But while the numbers are new and non-comparable, they appear to mostly be saying same thing that we were told in earlier congestion reports.  So for example, we’ve graphed the 2016 INRIX Congestion Index (ICI) against the 2012 Texas Transportation Institute Travel Time Index (TTI) above. The two indices are calculated in different ways, and TTI runs from about 1.15 to 1.45 for each metro area while ICI runs from 1 to 19. (In both cases, the travel time index measures how much longer a trip takes due to congestion than it would during free-flow conditions; ICI omits an implied 1.0.)  But the two measures are highly correlated (r-squared of .69), which says they’re really measuring the same thing in pretty much the same way, making ICI in many ways simply a gussied up, really-big-data version of the Texas Urban Mobility Report’s Travel Time Index, with all its attendant flaws.

An unrealistic definition of congestion

Second, the definition of congestion is a novel and expansive one:  Any time travel speeds fall below 65 percent of free-flow speeds, INRIX regards this as being “congested.” INRIX says it determines free-flow speeds using actual traffic data. As we and other have noted, this approach often results in using speeds that exceed the posted legal speed limit for a roadway as the baseline for determining whether a road is congested.  For example, if “free flow” speeds on a posted 55 mile per hour road are 60 or 65 miles per hour, INRIX would presumably use this higher baseline for computing congestion. This has the curious implication that the inability of a motorist to engage in an illegal behavior constitutes a “cost.”

Also: its worth noting that roadways achieve their maximum throughput (number of vehicles moved per hour on a roadway segment) at speeds that are usually much lower than free flow speeds.  (At higher speeds, drivers increase their following distance and the road carries fewer cars per hour). So in many cases, these lower speeds (say 40 miles per hour on a 55 mile per hour roadway, where free-flow speeds are 60 miles per hour), may actually be more efficient.  As we pointed out in our essay “The Cappuccino Congestion Index,” no one expects businesses to have as much capacity to provide the same service at peak hours that they do in slack times.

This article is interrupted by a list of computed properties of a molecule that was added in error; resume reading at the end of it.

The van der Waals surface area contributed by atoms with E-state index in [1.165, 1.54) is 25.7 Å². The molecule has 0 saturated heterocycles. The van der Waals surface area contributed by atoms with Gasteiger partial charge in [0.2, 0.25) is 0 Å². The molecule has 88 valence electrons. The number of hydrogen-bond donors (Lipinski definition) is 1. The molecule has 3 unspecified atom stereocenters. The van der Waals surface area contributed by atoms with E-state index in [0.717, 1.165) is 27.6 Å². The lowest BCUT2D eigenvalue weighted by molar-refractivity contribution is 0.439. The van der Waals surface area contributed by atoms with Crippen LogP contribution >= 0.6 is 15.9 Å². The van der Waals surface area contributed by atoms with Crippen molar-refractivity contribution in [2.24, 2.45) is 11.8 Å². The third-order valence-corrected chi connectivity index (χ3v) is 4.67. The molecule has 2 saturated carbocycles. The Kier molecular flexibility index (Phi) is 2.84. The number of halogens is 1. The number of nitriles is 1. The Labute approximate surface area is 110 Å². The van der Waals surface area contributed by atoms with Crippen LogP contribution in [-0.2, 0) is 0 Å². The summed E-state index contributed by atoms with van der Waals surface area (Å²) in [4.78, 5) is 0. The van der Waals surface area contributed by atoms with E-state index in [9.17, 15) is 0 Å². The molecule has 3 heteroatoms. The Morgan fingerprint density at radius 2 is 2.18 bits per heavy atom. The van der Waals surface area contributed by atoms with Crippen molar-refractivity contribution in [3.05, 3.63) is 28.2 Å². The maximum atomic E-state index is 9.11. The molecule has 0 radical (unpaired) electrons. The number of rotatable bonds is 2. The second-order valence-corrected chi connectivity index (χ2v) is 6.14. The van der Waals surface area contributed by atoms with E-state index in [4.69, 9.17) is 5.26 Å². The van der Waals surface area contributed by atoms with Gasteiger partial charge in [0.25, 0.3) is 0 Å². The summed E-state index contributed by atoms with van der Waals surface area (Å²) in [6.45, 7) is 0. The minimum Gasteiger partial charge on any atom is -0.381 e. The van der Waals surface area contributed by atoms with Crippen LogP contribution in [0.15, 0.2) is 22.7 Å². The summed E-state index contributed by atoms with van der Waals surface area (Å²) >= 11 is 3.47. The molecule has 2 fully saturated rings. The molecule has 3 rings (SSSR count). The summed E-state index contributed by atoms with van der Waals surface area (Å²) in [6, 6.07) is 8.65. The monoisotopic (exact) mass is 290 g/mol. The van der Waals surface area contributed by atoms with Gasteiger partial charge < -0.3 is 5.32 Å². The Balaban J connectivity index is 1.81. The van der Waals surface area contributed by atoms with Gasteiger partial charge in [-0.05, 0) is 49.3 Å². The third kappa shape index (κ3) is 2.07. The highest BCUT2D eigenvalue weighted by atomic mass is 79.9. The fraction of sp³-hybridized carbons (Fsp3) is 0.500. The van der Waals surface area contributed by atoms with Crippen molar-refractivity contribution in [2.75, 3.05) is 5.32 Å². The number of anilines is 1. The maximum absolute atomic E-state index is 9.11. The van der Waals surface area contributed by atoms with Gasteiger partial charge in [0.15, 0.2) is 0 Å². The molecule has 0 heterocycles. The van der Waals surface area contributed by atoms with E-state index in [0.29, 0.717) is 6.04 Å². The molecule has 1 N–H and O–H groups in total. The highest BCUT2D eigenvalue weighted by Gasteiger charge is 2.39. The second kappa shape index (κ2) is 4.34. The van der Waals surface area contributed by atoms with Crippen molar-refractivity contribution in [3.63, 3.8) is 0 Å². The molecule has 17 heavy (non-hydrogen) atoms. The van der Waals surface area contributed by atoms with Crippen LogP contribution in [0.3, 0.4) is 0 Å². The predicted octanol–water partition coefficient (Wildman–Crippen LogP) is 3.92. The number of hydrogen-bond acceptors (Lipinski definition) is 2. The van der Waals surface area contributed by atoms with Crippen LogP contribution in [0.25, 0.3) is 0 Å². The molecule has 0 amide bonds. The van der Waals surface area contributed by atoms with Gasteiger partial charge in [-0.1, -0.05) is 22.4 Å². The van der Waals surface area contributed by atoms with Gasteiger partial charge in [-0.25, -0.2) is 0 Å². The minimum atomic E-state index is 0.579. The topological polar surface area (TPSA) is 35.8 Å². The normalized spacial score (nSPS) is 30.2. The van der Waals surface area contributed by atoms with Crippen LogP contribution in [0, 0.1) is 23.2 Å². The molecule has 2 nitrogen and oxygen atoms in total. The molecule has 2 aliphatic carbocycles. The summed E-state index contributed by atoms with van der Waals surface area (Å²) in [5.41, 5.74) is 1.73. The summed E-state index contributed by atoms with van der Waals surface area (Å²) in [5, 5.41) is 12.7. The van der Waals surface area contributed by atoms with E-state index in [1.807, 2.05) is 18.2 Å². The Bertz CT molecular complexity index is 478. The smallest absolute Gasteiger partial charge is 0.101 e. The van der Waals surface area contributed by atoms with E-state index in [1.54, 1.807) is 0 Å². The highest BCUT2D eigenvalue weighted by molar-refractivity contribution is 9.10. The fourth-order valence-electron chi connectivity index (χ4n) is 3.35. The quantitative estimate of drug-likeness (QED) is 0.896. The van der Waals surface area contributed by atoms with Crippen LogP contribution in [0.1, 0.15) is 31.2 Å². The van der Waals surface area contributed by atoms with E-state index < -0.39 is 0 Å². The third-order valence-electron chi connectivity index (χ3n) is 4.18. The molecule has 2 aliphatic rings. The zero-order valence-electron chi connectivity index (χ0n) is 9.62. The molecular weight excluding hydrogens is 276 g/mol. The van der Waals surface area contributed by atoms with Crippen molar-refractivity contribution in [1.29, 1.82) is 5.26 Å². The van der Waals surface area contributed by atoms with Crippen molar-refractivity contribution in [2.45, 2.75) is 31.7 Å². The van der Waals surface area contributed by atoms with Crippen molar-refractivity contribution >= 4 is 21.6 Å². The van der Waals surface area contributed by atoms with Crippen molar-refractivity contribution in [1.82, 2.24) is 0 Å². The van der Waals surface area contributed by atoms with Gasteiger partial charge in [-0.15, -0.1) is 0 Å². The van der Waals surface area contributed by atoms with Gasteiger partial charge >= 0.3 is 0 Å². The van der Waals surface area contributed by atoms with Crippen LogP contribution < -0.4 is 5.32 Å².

Exaggerating costs

Third, while INRIX claims to have estimated the “cost” of congestion to travelers, these estimates are suspect for a number of reasons. INRIX uses a value higher than most other studies–almost $20 per hour for commuter travel time (a $12.81 wage rate, multiplied by 1.13 occupants per vehicle multiplied by 1.37 to reflect the aggravation of congestion). But real world experience shows that commuters actually value travel time savings at something more like $3 per hour. It also appears that there’s been a major shift in the monetization of congestion costs: Older studies like TTI, estimated dollar costs based on the additional time spent on a trip due to congestion: So if a trip that took ten minutes in un-congested traffic took a total of 15 minutes in a congested time period, they would monetize the value of the five minutes of additional time spent. The INRIX report appears to monetize the total value of time spent in congested conditions, i.e. anytime travel speeds fell below 65 percent of free flow speeds.  It’s actually hard to tell exactly what they’ve done, because their explanation is at best somewhat cryptic:

The direct costs are borne directly by the car driver through their use of the roads in congestion, and include the value or opportunity cost of the time they spent needlessly in congestion, plus the additional fuel cost and the social cost of emissions released by the vehicle. (Page 8)

It’s likely the cost of building enough capacity to eliminate congestion would dwarf travel time savings–and that’s before considering the induced traffic that added capacity would add.

In our example, if congestion were evenly distributed over this same 15 minute journey, it appears than INRIX would monetize the entire 15 minutes as “time spent in congestion.” This has the effect of greatly increasing the estimated “cost” of congestion.

As we’ve pointed out before, despite the impressive sounding estimates of the value of time lost to congestion, the key question that the INRIX report begs is whether the the cost of building enough roadway capacity to eliminate congestion would somehow be less expensive than the supposed value of lost time due to congestion. It's likely the cost of building enough capacity to eliminate congestion would dwarf travel time savings–and that’s before considering the induced traffic that added capacity would add. We know from thorough academic studies like Duranton and Turner’s fundamental law of road congestion, and practical experience with freeway widening projects in Los Angeles and Houston, that spending billions of dollars on more capacity doesn’t reduce congestion, it increases traffic.